There’s a great trail that snakes from the lake up to Bow Summit, which has stunning views and is the highest point on Icefields Parkway at 2,088 meters above sea level. The well-marked hiking path is 6.6 kilometers long and rated as moderate difficulty. If you’re lucky, you may spot some wildlife on the trail, such as beavers.
Saskatchewan River Crossing (79km)
The Saskatchewan River Crossing is located within Banff National Park, at the junction of the Icefields Parkway (Highway 93) and the David Thompson Highway (Highway 11), as well as a trio of rivers: North Saskatchewan, Howse and Mistaya. The crossing gets its name from its history, as the North Saskatchewan River was crossed by travelers and fur traders in the 19th century. Today, it’s used as a starting point for tours of the Columbia Icefield.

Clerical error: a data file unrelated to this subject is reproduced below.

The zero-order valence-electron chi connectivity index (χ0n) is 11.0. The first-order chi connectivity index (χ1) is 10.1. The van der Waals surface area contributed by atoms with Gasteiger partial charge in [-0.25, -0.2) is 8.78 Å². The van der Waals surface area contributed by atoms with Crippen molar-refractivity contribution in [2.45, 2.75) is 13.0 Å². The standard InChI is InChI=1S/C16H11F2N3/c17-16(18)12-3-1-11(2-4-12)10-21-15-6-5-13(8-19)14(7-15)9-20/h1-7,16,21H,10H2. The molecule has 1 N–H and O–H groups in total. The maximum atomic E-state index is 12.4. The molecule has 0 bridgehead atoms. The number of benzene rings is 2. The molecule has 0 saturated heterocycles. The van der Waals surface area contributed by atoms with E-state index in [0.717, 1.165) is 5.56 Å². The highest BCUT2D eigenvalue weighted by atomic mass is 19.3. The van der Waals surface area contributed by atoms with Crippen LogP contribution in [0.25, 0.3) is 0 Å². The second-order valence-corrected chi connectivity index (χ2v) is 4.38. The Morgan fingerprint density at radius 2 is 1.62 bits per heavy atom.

Top tip: note that Saskatchewan River Crossing is the only place between Lake Louise to Jasper where you can get gasoline, accommodation and food, though these services are usually closed in the winter.
Weeping Wall (106km)
The Weeping Wall is a set of cliffs around 1,000 feet tall, located at the base of Cirrus Mountain, close to the border that separates Banff National Park from Jasper National Park.
During the warmer months, the cliff faces “weep” as waterfalls, due to the melting ice and snow. The main waterfall is called Teardrop. However, in the winter, the waterfalls freeze and become a popular spot for ice climbing.
Big Hill & Big Bend (115km)
Big Hill and Big Bend are pretty much self-explanatory – you’ll know when you arrive here as you’ll see the hairpin turn that winds around the peaks. This area is known for its scenic views and it’s right on the road, so there’s no need to navigate to find it. Be careful if and where you choose to stop though, as this can block traffic, so your vehicle should be completely off the road.
Parker Ridge (120km)